plt.plot([0,0,m,m,0],[0,n,n,0,0], '.-k')
    plot(plt,startpoint,[1,0], n, m)
    plt.axis('equal') #Make squares look square, rather than fitting all in view.

def main(args):
    print('Enter 2 numbers')
    m = int(input())
    n = int(input())
    plotRectangle(plt,m,n,[0,0])
    plt.show()
if __name__ == '__main__':
    import sys
    sys.exit(main(sys.argv))

Now you may wonder what that “__name__ == ‘__main__'” part of the code is doing, that lets the file both run the code when called directly, and be used just for its functions if you import it from the command line. Since I saved this as rectangle.py, I can open a Python console in the same directory (cd directoryname) and import the file and use it to plot wherever I want, from the console:

Python 3.5.2 (default, Jul 10 2019, 11:58:48) 
[GCC 5.4.0 20160609] on linux
Type "help", "copyright", "credits" or "license" for more information.
>>> 
>>> import matplotlib.pyplot as plt
>>> import rectangles
>>> rectangles.plotRectangle(plt,13,21,[0,0])
Plotting (0,0) to (0,21)
switching
Plotting (0,0) to (13,0)
Plotting (0,13) to (13,13)
switching
Plotting (0,13) to (0,21)
Plotting (8,13) to (8,21)
switching
Plotting (8,13) to (13,13)
Plotting (8,18) to (13,18)
switching
Plotting (8,18) to (8,21)
Plotting (11,18) to (11,21)
switching
Plotting (11,18) to (13,18)
Plotting (11,20) to (13,20)
switching
Plotting (11,20) to (11,21)
Plotting (12,20) to (12,21)
1 evenly divides 2, done!
>>> rectangles.plotRectangle(plt,34,55,[40,0])
Plotting (40,0) to (40,55)
switching
Plotting (40,0) to (74,0)
Plotting (40,34) to (74,34)
switching
Plotting (40,34) to (40,55)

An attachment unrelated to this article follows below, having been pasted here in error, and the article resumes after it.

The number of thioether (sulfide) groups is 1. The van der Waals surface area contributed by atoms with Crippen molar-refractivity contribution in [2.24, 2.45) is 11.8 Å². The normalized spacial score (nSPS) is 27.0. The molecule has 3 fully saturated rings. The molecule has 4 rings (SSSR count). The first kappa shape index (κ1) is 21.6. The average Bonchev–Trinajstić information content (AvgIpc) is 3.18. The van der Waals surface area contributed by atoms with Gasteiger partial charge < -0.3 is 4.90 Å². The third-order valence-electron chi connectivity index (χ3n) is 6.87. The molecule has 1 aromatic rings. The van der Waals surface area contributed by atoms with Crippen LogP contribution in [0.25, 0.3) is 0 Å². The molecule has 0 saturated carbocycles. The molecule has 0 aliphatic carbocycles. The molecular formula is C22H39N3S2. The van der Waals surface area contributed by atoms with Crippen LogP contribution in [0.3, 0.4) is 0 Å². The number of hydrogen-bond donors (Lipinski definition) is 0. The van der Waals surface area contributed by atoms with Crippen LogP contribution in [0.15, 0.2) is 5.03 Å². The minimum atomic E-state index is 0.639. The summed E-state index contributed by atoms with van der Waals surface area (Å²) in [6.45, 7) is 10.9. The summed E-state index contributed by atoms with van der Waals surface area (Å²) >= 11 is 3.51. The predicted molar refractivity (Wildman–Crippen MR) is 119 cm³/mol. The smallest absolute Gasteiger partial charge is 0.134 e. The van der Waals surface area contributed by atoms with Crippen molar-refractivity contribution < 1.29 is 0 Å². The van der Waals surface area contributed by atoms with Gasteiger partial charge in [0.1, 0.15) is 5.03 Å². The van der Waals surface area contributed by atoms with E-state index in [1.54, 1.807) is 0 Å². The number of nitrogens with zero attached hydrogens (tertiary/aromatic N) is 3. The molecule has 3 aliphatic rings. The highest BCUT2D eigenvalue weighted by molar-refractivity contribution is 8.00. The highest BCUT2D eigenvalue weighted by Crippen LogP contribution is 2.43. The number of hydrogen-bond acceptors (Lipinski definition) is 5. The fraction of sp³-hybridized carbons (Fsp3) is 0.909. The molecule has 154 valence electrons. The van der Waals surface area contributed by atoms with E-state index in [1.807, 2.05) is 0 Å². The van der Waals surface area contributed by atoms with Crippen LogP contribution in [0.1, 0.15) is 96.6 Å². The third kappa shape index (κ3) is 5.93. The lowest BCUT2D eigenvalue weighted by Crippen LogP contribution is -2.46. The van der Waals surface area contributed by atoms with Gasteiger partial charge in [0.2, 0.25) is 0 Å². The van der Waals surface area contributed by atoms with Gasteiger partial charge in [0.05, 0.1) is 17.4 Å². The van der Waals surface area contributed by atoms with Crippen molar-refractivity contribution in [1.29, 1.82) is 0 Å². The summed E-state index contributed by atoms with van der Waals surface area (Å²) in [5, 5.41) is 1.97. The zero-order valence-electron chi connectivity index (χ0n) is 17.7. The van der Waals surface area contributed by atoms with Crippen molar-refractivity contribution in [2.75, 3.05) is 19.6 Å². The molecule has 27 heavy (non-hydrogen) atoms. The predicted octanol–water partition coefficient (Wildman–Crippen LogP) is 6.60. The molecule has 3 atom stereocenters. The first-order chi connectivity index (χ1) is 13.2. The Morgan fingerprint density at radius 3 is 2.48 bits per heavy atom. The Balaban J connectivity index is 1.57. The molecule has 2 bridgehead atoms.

Plotting (61,34) to (61,55)
switching
Plotting (61,34) to (74,34)
Plotting (61,47) to (74,47)
switching
Plotting (61,47) to (61,55)
Plotting (69,47) to (69,55)
switching
Plotting (69,47) to (74,47)
Plotting (69,52) to (74,52)
switching
Plotting (69,52) to (69,55)
Plotting (72,52) to (72,55)
switching
Plotting (72,52) to (74,52)
Plotting (72,54) to (74,54)
switching
Plotting (72,54) to (72,55)
Plotting (73,54) to (73,55)
1 evenly divides 2, done!
>>> plt.show()

which shows the following, odd looking visualization:

Oops! Note that though we added an option of where to start drawing this on the x/y plane, the rectangle draw at the start has not been adjusted. With a small adjustment to add the start value instead of starting at 0, that will properly draw it:

#!/usr/bin/env python
# -*- coding: utf-8 -*-
import matplotlib.pyplot as plt

def plot(plt,start,direction,sidelen,outer):
    n=0
    #move n along the line and then plot along the OTHER direction:
    if direction == [0,1]:
        plotting = [1,0]
    else:
        plotting = [0,1]
    #(x,y) start point, plus direction * length.
    while n<outer:
        x1=start[0]
        y1=start[1]
        x2=x1+plotting[0]*sidelen
        y2=y1+plotting[1]*sidelen
        print( 'Plotting (%s,%s) to (%s,%s)' % (x1,y1, x2,y2) )
        plt.plot([x1,x2],[y1,y2],'.-k')
        n = n + sidelen
        start[0] += sidelen*direction[0]
        start[1] += sidelen*direction[1]
    if n>outer:
        print('switching')
        #overshot, not evenly dividing. Last one:
        n = n - sidelen
        plot(plt,[x1,y1],plotting,outer-n,sidelen)
    else:
        print('%s evenly divides %s, done!' % (sidelen, outer))
    
def plotRectangle(plt,m,n, startpoint):
    #x,y start:
    xstart = startpoint[0]
    ystart = startpoint[1]
    plt.plot([xstart,xstart,xstart+m,xstart+m,xstart],[ystart,ystart+n,ystart+n,ystart,ystart], '.-k')
    plot(plt,startpoint,[1,0], n, m)
    plt.axis('equal') #Make squares look square, rather than fitting all in view.

def main(args):
    print('Enter 2 numbers')
    m = int(input())
    n = int(input())
    plotRectangle(plt,m,n,[0,0])
    plt.show()
if __name__ == '__main__':
    import sys
    sys.exit(main(sys.argv))

Note that we plotted the larger consecutive Fibonacci to the right, where you can see that the smaller is actually contained in it! When you think about it, visualizing the consecutive Fibonacci series will be equivalent to adding a square on that is the sum of the last two, so it makes sense that these will all look similar in that there is one square that can be clipped off each time. That’s why there will be a lot of steps in using division and remainders to calculate the GCD with Euler’s method.